We all love going ahead in life. Getting ahead requires you to be smarter. Whether it is improving skills at work or at home or just being able to deal with the agenda of daily life, you need to be smarter than you are. To be smarter, here are five memory skills for you:
Try to comprehend a topic or subject from several angles. Using multiple angles to comprehend the subject helps you memorise and retain it well. For example, have a look at a cricket match. A batsman receives a wide variety of deliveries from pace to spin including full toss.
Retrieve your memory
The authors of Make It Stick, Mark McDaniel and Henry Roediger, state, “The more you can explain about the way your new learning relates to prior knowledge, the stronger your grasp of the new learning will be, and the more connections you create that will help you remember it later.” Recalling a piece of information or an idea from the past strengthens the pathways linked to that concept. To better your memory, use the flash card to recall a memory.
Evaluation helps you know the faults and as a result, you are able to make decisions properly and improve your productivity. Take a few moments and get the reflection of what happened you made a decision. This will help you make better decisions and avoid the mistakes you made earlier. Therefore, evaluate the decision before making a new decision.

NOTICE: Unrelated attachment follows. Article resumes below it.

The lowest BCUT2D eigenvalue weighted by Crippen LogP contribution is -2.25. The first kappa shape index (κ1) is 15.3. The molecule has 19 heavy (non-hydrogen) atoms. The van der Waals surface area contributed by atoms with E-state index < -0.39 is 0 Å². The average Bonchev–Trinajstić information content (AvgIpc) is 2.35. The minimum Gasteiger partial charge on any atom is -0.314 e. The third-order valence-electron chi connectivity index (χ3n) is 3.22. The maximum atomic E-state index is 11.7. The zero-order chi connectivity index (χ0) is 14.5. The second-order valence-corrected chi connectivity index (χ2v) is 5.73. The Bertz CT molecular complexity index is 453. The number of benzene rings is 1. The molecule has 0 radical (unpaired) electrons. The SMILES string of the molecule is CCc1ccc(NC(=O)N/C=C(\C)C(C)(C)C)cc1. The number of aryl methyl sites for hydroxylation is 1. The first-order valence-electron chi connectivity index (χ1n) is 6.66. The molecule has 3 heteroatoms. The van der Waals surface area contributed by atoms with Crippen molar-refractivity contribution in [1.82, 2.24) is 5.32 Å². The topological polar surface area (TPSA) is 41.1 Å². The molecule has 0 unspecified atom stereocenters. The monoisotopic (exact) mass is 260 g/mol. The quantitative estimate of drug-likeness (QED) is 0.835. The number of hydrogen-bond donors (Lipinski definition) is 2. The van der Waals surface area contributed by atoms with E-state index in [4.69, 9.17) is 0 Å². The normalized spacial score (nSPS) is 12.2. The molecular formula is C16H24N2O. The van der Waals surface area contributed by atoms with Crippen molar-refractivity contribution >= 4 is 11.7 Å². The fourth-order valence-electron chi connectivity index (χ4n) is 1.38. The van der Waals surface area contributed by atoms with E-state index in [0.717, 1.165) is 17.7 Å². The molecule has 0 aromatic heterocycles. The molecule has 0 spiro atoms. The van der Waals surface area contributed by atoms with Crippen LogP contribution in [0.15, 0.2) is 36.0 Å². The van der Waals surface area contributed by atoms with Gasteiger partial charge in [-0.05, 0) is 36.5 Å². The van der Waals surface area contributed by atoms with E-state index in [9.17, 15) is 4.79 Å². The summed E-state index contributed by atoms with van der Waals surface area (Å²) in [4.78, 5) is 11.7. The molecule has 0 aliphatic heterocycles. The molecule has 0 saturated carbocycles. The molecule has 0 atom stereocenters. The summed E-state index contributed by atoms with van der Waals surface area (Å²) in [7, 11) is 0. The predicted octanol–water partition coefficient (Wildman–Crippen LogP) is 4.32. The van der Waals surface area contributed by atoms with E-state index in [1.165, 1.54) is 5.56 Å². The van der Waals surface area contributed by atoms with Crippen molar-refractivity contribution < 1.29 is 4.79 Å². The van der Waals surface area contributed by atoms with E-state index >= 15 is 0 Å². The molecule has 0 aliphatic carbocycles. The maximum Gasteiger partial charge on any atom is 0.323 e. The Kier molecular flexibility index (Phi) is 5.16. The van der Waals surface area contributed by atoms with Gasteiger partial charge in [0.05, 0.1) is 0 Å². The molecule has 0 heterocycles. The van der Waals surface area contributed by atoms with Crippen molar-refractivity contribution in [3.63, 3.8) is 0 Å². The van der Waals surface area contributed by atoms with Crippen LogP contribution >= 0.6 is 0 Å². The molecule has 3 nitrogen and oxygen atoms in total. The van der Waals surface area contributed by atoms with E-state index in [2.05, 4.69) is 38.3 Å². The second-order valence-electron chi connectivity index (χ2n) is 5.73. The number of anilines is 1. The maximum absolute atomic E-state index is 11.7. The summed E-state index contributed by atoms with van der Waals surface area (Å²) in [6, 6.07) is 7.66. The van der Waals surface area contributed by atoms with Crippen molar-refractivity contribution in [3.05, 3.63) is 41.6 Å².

Getting feedback from others is a great way to know where you were wrong or misinformed. It also helps you know you were thinking clearly or not. The process is known as Calibration. The authors of Make It Stick state here, “Calibration is simply the act of using an objective instrument to clear away illusions and adjust your judgment to better reflect reality.” This process helps you break away the cognitive illusion and enable you to think more clearly and comprehend the things well, you haven’t.
Using images to identify particular memories or thoughts is a great hack to add the range of your comprehension. This helps you understand the things clearly and quickly. Henry Roediger and Mark McDaniel state, “Mnemonics are not tools for learning per se but for creating mental structures that make it easier to retrieve what you have learned.”